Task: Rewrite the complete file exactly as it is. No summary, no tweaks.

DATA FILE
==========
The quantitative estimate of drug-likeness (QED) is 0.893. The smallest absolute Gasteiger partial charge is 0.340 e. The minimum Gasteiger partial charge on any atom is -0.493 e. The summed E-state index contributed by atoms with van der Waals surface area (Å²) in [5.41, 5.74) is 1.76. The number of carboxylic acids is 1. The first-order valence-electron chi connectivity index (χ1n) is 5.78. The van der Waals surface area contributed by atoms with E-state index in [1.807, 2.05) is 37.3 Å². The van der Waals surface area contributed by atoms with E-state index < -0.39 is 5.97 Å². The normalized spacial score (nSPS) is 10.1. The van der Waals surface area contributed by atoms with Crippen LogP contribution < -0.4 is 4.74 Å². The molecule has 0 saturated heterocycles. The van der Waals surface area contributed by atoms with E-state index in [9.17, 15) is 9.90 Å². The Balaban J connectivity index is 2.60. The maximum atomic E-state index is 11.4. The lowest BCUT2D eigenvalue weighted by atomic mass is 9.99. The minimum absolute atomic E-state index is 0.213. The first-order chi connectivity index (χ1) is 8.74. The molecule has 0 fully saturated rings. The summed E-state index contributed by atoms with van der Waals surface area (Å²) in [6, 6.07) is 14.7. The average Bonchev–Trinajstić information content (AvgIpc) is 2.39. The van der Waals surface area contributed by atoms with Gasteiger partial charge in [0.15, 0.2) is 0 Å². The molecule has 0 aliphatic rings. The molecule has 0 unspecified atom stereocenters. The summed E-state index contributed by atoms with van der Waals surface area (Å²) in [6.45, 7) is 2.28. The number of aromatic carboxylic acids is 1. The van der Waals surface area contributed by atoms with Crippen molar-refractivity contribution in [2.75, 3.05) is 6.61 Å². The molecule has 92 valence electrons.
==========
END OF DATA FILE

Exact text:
The quantitative estimate of drug-likeness (QED) is 0.893. The smallest absolute Gasteiger partial charge is 0.340 e. The minimum Gasteiger partial charge on any atom is -0.493 e. The summed E-state index contributed by atoms with van der Waals surface area (Å²) in [5.41, 5.74) is 1.76. The number of carboxylic acids is 1. The first-order valence-electron chi connectivity index (χ1n) is 5.78. The van der Waals surface area contributed by atoms with E-state index in [1.807, 2.05) is 37.3 Å². The van der Waals surface area contributed by atoms with E-state index < -0.39 is 5.97 Å². The normalized spacial score (nSPS) is 10.1. The van der Waals surface area contributed by atoms with Crippen LogP contribution < -0.4 is 4.74 Å². The molecule has 0 saturated heterocycles. The van der Waals surface area contributed by atoms with E-state index in [9.17, 15) is 9.90 Å². The Balaban J connectivity index is 2.60. The maximum atomic E-state index is 11.4. The lowest BCUT2D eigenvalue weighted by atomic mass is 9.99. The minimum absolute atomic E-state index is 0.213. The first-order chi connectivity index (χ1) is 8.74. The molecule has 0 fully saturated rings. The summed E-state index contributed by atoms with van der Waals surface area (Å²) in [6, 6.07) is 14.7. The average Bonchev–Trinajstić information content (AvgIpc) is 2.39. The van der Waals surface area contributed by atoms with Gasteiger partial charge in [0.15, 0.2) is 0 Å². The molecule has 0 aliphatic rings. The molecule has 0 unspecified atom stereocenters. The summed E-state index contributed by atoms with van der Waals surface area (Å²) in [6.45, 7) is 2.28. The number of aromatic carboxylic acids is 1. The van der Waals surface area contributed by atoms with Crippen molar-refractivity contribution in [2.75, 3.05) is 6.61 Å². The molecule has 92 valence electrons.